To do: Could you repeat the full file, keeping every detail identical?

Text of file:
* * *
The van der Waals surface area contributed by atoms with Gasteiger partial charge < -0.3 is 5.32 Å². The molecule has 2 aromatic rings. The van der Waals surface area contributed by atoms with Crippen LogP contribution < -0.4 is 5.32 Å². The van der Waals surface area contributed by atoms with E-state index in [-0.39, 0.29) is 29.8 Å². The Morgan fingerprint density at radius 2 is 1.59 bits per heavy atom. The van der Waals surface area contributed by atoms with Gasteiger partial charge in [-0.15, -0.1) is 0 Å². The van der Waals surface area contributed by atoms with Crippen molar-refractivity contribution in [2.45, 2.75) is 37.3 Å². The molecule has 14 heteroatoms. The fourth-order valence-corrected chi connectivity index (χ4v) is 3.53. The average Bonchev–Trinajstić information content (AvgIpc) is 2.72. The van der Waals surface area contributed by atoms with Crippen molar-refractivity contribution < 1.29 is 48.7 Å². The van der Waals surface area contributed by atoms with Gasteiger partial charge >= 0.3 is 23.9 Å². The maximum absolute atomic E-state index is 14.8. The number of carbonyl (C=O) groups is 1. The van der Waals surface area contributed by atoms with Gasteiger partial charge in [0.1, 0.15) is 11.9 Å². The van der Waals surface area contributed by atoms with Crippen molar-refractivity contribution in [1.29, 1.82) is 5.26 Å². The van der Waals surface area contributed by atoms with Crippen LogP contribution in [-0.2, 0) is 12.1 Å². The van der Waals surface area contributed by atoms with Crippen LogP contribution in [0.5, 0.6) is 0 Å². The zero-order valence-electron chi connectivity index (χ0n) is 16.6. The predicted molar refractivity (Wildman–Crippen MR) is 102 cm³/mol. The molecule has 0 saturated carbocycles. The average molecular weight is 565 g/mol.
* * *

The van der Waals surface area contributed by atoms with Gasteiger partial charge < -0.3 is 5.32 Å². The molecule has 2 aromatic rings. The van der Waals surface area contributed by atoms with Crippen LogP contribution < -0.4 is 5.32 Å². The van der Waals surface area contributed by atoms with E-state index in [-0.39, 0.29) is 29.8 Å². The Morgan fingerprint density at radius 2 is 1.59 bits per heavy atom. The van der Waals surface area contributed by atoms with Gasteiger partial charge in [-0.15, -0.1) is 0 Å². The van der Waals surface area contributed by atoms with Crippen molar-refractivity contribution in [2.45, 2.75) is 37.3 Å². The molecule has 14 heteroatoms. The fourth-order valence-corrected chi connectivity index (χ4v) is 3.53. The average Bonchev–Trinajstić information content (AvgIpc) is 2.72. The van der Waals surface area contributed by atoms with Crippen molar-refractivity contribution < 1.29 is 48.7 Å². The van der Waals surface area contributed by atoms with Gasteiger partial charge >= 0.3 is 23.9 Å². The maximum absolute atomic E-state index is 14.8. The number of carbonyl (C=O) groups is 1. The van der Waals surface area contributed by atoms with Gasteiger partial charge in [0.1, 0.15) is 11.9 Å². The van der Waals surface area contributed by atoms with Crippen molar-refractivity contribution in [1.29, 1.82) is 5.26 Å². The van der Waals surface area contributed by atoms with Crippen LogP contribution in [-0.2, 0) is 12.1 Å². The van der Waals surface area contributed by atoms with Crippen LogP contribution in [0.5, 0.6) is 0 Å². The zero-order valence-electron chi connectivity index (χ0n) is 16.6. The predicted molar refractivity (Wildman–Crippen MR) is 102 cm³/mol. The molecule has 0 saturated carbocycles. The average molecular weight is 565 g/mol.